With the growing offshore wind ambitions in Europe, where four countries recently agreed to jointly install at least 65 gigawatts of offshore wind energy by 2030, a new tender approach will be required so the supply chain can keep up with these ambitions, TenneT, the transmission operator said Thursday.
As previously reported, In the Esbjerg Declaration in May at the North Sea Energy Summit, Germany, the Netherlands, Denmark, and Belgium committed to building at least 65 gigawatts of offshore wind capacity by 2030.
Tennet will account for almost two-thirds of this with 40 gigawatts - 20 gigawatts each in the German and Dutch North Seas.
"Achieving these offshore targets requires a new tender approach to ensure that the supply chain is able to anticipate on necessary investments," TenneT said.
TenneT COO Tim Meyerjürgens said: "In order to meet the challenges posed by this major expansion target and achieve its goals, we are breaking new ground in cooperation with our industry partners, sending a strong signal to the market with a large-scale tender.
"The goal is to set out a new kind of framework agreement that allows for scaling through efficiently expanding these new offshore systems - both for technology companies and for other transmission system operators.
"This will stimulate the market to build up the resources and comprehensive supply chains we need in a targeted and – crucially – in faster way. In these turbulent times this provides the industry with the investment security they need."
Up to Eight-Year Partnerships
TenneT plans to enter into a cooperation agreement with key market partners for a period of up to eight years.
The agreement covers offshore platforms and onshore stations, as well as the converters for the two-way conversion between alternating and direct currents. The latter is based on the innovative 2-gigawatt high-voltage direct current technology for a forecast of 15 to 20 offshore grid connection systems. The total order volume is estimated to be up to 30 billion euros ($31,5 million).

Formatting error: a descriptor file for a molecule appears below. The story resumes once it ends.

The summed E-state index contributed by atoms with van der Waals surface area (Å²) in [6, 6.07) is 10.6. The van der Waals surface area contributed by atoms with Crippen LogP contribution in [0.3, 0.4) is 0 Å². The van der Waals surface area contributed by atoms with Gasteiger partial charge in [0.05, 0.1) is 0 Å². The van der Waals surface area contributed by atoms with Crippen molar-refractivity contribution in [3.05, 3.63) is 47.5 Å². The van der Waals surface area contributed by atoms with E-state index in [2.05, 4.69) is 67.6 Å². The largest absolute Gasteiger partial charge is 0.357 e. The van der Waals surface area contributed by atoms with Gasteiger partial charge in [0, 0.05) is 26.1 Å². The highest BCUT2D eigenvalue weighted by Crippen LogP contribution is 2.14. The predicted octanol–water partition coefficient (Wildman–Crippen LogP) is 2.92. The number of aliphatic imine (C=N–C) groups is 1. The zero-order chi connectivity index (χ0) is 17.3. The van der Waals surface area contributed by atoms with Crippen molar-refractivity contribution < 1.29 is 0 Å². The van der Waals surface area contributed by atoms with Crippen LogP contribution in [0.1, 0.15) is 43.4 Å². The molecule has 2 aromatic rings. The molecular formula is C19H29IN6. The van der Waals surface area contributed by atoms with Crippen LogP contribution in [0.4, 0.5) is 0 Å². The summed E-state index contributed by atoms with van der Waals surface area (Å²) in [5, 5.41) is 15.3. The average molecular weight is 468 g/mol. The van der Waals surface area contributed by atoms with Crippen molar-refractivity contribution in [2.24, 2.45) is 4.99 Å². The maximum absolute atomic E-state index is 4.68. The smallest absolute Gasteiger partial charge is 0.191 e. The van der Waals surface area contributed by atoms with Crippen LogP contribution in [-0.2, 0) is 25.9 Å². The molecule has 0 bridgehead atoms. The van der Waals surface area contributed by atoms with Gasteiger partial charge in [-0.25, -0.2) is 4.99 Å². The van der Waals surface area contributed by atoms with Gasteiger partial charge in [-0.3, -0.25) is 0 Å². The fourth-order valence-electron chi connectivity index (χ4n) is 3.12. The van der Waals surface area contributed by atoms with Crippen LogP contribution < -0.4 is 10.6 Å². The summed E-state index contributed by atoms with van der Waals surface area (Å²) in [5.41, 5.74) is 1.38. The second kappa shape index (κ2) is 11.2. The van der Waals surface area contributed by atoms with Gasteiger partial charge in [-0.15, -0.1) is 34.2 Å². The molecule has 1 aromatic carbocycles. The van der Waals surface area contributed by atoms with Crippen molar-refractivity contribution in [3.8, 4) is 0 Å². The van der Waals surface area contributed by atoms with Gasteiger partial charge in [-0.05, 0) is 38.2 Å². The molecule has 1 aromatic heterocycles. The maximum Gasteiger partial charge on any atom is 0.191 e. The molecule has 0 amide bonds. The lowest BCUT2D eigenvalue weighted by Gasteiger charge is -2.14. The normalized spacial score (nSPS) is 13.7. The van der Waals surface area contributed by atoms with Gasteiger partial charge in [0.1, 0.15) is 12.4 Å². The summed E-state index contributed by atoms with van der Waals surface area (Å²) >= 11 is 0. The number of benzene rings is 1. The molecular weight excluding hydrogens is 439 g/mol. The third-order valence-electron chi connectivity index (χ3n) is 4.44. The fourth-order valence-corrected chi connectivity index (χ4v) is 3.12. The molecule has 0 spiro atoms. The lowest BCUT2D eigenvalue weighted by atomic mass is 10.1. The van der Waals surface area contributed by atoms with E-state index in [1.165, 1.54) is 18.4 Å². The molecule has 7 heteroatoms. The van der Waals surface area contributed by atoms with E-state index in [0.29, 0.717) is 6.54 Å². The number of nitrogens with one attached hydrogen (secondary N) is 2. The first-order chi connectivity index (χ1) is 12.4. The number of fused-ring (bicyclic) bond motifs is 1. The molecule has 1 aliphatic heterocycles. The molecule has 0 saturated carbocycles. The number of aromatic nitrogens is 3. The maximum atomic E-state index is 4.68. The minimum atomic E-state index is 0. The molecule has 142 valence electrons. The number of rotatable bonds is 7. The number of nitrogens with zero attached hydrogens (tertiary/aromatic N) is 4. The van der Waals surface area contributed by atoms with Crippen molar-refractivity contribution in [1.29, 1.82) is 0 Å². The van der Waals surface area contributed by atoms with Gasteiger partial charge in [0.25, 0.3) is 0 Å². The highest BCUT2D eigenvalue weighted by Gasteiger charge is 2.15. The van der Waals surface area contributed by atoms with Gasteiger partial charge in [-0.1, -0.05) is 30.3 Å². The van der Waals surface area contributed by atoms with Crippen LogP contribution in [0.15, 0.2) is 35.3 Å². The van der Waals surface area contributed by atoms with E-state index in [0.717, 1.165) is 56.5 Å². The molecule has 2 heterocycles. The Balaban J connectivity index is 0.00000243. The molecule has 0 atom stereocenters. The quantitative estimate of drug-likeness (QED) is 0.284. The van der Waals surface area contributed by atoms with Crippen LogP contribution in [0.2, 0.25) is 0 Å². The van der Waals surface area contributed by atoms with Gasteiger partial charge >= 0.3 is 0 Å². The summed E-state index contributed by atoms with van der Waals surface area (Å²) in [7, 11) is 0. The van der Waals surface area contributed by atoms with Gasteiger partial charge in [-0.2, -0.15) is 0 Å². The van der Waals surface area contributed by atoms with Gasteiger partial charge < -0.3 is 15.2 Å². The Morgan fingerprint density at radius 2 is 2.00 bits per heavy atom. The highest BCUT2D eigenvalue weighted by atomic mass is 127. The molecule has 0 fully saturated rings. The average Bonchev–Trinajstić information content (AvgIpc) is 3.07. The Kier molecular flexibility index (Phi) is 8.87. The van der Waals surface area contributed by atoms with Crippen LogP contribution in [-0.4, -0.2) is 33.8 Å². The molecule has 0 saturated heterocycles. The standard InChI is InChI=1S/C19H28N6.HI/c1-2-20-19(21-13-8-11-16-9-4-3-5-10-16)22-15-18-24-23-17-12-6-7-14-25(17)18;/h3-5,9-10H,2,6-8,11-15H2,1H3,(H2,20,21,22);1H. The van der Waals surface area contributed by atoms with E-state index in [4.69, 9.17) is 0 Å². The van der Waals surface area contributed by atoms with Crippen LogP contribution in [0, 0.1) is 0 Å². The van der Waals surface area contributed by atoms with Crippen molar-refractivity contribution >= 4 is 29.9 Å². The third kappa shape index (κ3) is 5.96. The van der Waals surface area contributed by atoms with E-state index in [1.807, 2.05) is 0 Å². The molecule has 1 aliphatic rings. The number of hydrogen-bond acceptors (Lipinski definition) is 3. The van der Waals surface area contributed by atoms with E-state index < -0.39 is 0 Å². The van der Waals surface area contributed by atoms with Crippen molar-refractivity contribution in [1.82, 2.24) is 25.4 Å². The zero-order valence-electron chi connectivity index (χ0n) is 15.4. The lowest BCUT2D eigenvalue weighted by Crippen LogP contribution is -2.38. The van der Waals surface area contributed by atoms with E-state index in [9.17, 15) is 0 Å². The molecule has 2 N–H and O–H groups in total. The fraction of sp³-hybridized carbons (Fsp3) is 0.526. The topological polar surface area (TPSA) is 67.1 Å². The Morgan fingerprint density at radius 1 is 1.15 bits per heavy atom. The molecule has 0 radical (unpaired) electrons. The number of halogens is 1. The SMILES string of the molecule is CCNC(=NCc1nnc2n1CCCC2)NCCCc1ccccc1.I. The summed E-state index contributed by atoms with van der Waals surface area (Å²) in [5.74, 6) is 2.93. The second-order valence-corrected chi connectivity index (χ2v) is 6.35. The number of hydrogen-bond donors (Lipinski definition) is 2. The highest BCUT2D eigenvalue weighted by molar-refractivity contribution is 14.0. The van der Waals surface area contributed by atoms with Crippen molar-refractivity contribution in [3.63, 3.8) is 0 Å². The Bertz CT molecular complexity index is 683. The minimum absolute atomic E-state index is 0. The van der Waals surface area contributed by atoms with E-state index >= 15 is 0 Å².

The impetus of the large-scale tender sends a strong signal to the market. It underlines the long-term purpose of building up all the required resources such as industry sites, staff, and materials. Whereas up to now individual projects have always been tendered consecutively, the entirety of this large-scale tender will provide the market with the investment security and planning acceleration it needs.
"The accelerated expansion of renewable energies offers many opportunities. To take advantage of them, strong cooperation is necessary at all levels. This ground-breaking cooperation framework enables more flexibility, technological progress, and planning security for market players.
It also shows which innovative solutions we are working on with the market to help us tackle and implement the expansion targets set by the governments in a targeted way.
Our new approach will stimulate and drive the entire market across the value chain, allowing us to attract new industrial companies and help create new jobs. This benefits all parties through more employment, growth, and the strengthening of European supply chains," Tim Meyerjürgens added.
Currently, TenneT’s offshore connection capacity comprises around 7.2 gigawatts in the German North Sea and approximately 2.5 gigawatts (GW) in the Dutch North Sea.
"TenneT's innovative 2GW Program is crucial in managing the offshore energy transition and will help Europe become the world's first climate-neutral continent. This new standard combines our extensive expertise in offshore grid connections with a unique transnational approach. With its strong focus on harmonization and standardization, it provides a blueprint for future offshore grid connection systems and enables faster deployment," TenneT said.
"At the same time, the larger capacity of two gigawatts per system reduces the number of grid connections required. The 2GW Program sets a new pace for the European energy transition. It will provide Europe and its inhabitants with more green energy in a safe and cost-effective way - with the lowest possible environmental impact," TenneT added.